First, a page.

The Second Amendment to the United States Constitution is a part of the Bill of Rights that protects a right to keep and bear arms.
It provides: "A well-regulated militia, being necessary to the security of a free state, the right of the people to keep and bear arms shall not be infringed."
San Francisco Giants Manager Bruce Bochy is pushing the envelope on this constitutional right with his current starting pitching staff.
Riding the wave of a five game win streak, the Padres handed Bochy and his stingy pitching staff two one-run losses in the managers’ first trip back to PETCO Park this season.
Heading into Tuesday’s match-up, the Friars were tied for third in team ERA (3.10) in all of baseball with San Francisco, quite arguably the best starting rotation west of the Bronx (New York Yankees).
Yet, it is the Padres pitching crew that finds themselves with the second-best ERA (2.88) behind only St. Louis (2.87).
Over the course of the five-game streak, the Padres have jumped up to a share of first place with the Giants, their first trip back to the top of the NL West since April 18 of last season. Even more surprising, all-star slugger Adrian Gonzalez is just two-for-14 ( .143 avg) with only one RBI during the stretch.
Yet, it is the diverse ways the young and maturing Padres have won that should have manager Bud Black elated.
It all started with a walk-off home run off the bat of Chase Headley in the first game of the Arizona series.
The Padres scored four runs in the bottom of the ninth for a come-from-behind 6-3 victory.
Kevin Correia and the Padres bullpen were dominant in a game two, 5-0 victory.
Justin Upton’s single in the ninth inning was the only hit surrendered by the Padres bullpen in 22 chances.
Fueled by a five-run seventh inning courtesy of the Hairston brothers, the Padres clawed out another come-from-behind 5-3 victory to sweep the series.
Finding yet another way to win, Heath Bell blew his first save of the season, sending Monday’s series opener with the Giants into extra frames.
David Eckstein, who entered the season averaging a home run in every 136 at-bats in his career, lined a 1-1 fastball from Giants reliever Jeremy Affeldt down the left field line and off the Western Metal Supply building, making it walk-off time again at PETCO.
Clayton Richard (6.1 IP, 7 H, 1 ER) matched all-star Matt Cain (6 IP, 7 H, 2 ER) pitch-for-pitch.
Even another no-hitter from Jonathan Sanchez, who no-hit the Padres last July, wouldn't have guaranteed a Giants victory on a drizzly Tuesday night.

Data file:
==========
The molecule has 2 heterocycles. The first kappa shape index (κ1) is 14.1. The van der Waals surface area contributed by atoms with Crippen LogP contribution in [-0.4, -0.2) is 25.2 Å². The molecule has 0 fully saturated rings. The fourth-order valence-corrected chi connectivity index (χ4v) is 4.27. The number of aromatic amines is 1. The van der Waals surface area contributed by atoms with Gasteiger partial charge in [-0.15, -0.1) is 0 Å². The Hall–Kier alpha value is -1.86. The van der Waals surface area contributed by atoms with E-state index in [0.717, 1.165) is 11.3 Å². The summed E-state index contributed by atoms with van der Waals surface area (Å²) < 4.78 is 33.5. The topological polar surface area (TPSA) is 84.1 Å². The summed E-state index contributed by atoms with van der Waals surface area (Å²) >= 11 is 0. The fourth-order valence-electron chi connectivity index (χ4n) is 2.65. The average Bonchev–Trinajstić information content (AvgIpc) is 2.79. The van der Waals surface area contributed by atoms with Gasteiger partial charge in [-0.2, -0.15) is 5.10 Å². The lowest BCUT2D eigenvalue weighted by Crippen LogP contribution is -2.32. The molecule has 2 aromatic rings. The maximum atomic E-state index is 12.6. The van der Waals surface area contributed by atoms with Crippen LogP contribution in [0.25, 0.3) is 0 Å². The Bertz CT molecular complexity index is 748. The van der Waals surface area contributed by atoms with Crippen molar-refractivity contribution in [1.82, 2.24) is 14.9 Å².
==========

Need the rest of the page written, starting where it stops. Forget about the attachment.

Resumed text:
The Padres squeaked out one single in Sanchez's seven innings and that was enough to beat him. That’s right, Chase Headley’s lead-off single in the fourth inning was the only hit by the Padres. Headley stole his way into scoring position and scored on a sacrifice fly by Scott Hairston.
Heath Bell closed out the ninth for his fourth save of the year. However, as is frequently the case with closers, there certainly was a draft under the door before it was closed. He allowed runners to reach first and third with one out before the “Bell man” slammed the door shut.
Mat Latos was terrific in seven scoreless innings, giving him his first win of the season despite a Padres offense outhit 6-1 by the Giants.
Consider this: since moving to San Francisco, the Giants have had 24 one-hitters pitched and their record in those games is 23-1. That only loss was Tuesday night.
The hot play of the Friars sets up an early-season showdown for first place in the NL West with the Giants and Bruce Bochy Wednesday night.
There are only three players on the current roster that played in San Diego for Bochy only three years ago (Bell, Gonzalez and Chris Young). The Friars were a veteran group in Bochy's last several years, but have re-tooled to a younger, faster and more athletic group.
Bochy spent five of his nine year career as a catcher with the Padres before managing the team for 12 seasons. He did lead them to the World Series as manager in 1998, the more recent of the Pads' only two trips to October. He was also a part of the 1984 World Series team.
The Friar Faithful still have a bond and fondness for Bochy for all of his years of service to the Pads—even if he does hang out in the visitor’s dugout.